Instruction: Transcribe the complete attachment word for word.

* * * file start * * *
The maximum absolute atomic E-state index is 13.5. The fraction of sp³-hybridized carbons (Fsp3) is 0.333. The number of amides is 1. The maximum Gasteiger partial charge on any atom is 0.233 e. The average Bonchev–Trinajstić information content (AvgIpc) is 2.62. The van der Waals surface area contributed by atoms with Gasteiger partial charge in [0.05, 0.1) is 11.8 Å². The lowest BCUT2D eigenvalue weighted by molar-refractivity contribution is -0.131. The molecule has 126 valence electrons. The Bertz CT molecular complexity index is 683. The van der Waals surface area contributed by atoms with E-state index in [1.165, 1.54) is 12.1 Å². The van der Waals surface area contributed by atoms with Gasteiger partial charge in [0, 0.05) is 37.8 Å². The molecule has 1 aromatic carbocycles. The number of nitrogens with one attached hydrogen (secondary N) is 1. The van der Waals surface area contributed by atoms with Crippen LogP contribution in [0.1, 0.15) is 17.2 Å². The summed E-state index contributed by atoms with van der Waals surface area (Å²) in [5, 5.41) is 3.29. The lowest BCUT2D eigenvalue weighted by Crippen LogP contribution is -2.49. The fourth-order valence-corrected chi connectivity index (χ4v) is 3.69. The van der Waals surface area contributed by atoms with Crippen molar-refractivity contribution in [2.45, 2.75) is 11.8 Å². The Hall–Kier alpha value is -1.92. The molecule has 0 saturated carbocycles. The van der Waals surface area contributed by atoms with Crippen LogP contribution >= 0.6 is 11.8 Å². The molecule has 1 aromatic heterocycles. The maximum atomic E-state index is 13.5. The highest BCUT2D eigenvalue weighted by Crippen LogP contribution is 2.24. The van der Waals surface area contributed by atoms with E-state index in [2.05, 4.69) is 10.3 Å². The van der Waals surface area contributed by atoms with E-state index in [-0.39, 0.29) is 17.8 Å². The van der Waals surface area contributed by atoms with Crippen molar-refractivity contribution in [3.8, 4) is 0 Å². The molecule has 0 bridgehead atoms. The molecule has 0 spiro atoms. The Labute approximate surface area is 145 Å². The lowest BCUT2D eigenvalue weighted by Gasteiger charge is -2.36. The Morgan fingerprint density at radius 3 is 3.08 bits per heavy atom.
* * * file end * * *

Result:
The maximum absolute atomic E-state index is 13.5. The fraction of sp³-hybridized carbons (Fsp3) is 0.333. The number of amides is 1. The maximum Gasteiger partial charge on any atom is 0.233 e. The average Bonchev–Trinajstić information content (AvgIpc) is 2.62. The van der Waals surface area contributed by atoms with Gasteiger partial charge in [0.05, 0.1) is 11.8 Å². The lowest BCUT2D eigenvalue weighted by molar-refractivity contribution is -0.131. The molecule has 126 valence electrons. The Bertz CT molecular complexity index is 683. The van der Waals surface area contributed by atoms with E-state index in [1.165, 1.54) is 12.1 Å². The van der Waals surface area contributed by atoms with Gasteiger partial charge in [0, 0.05) is 37.8 Å². The molecule has 1 aromatic carbocycles. The number of nitrogens with one attached hydrogen (secondary N) is 1. The van der Waals surface area contributed by atoms with Crippen LogP contribution in [0.1, 0.15) is 17.2 Å². The summed E-state index contributed by atoms with van der Waals surface area (Å²) in [5, 5.41) is 3.29. The lowest BCUT2D eigenvalue weighted by Crippen LogP contribution is -2.49. The fourth-order valence-corrected chi connectivity index (χ4v) is 3.69. The van der Waals surface area contributed by atoms with Crippen molar-refractivity contribution in [2.45, 2.75) is 11.8 Å². The Hall–Kier alpha value is -1.92. The molecule has 0 saturated carbocycles. The van der Waals surface area contributed by atoms with Crippen LogP contribution >= 0.6 is 11.8 Å². The molecule has 1 aromatic heterocycles. The maximum atomic E-state index is 13.5. The highest BCUT2D eigenvalue weighted by Crippen LogP contribution is 2.24. The van der Waals surface area contributed by atoms with E-state index in [2.05, 4.69) is 10.3 Å². The van der Waals surface area contributed by atoms with E-state index in [-0.39, 0.29) is 17.8 Å². The van der Waals surface area contributed by atoms with Crippen molar-refractivity contribution in [3.8, 4) is 0 Å². The molecule has 0 bridgehead atoms. The molecule has 0 spiro atoms. The Labute approximate surface area is 145 Å². The lowest BCUT2D eigenvalue weighted by Gasteiger charge is -2.36. The Morgan fingerprint density at radius 3 is 3.08 bits per heavy atom.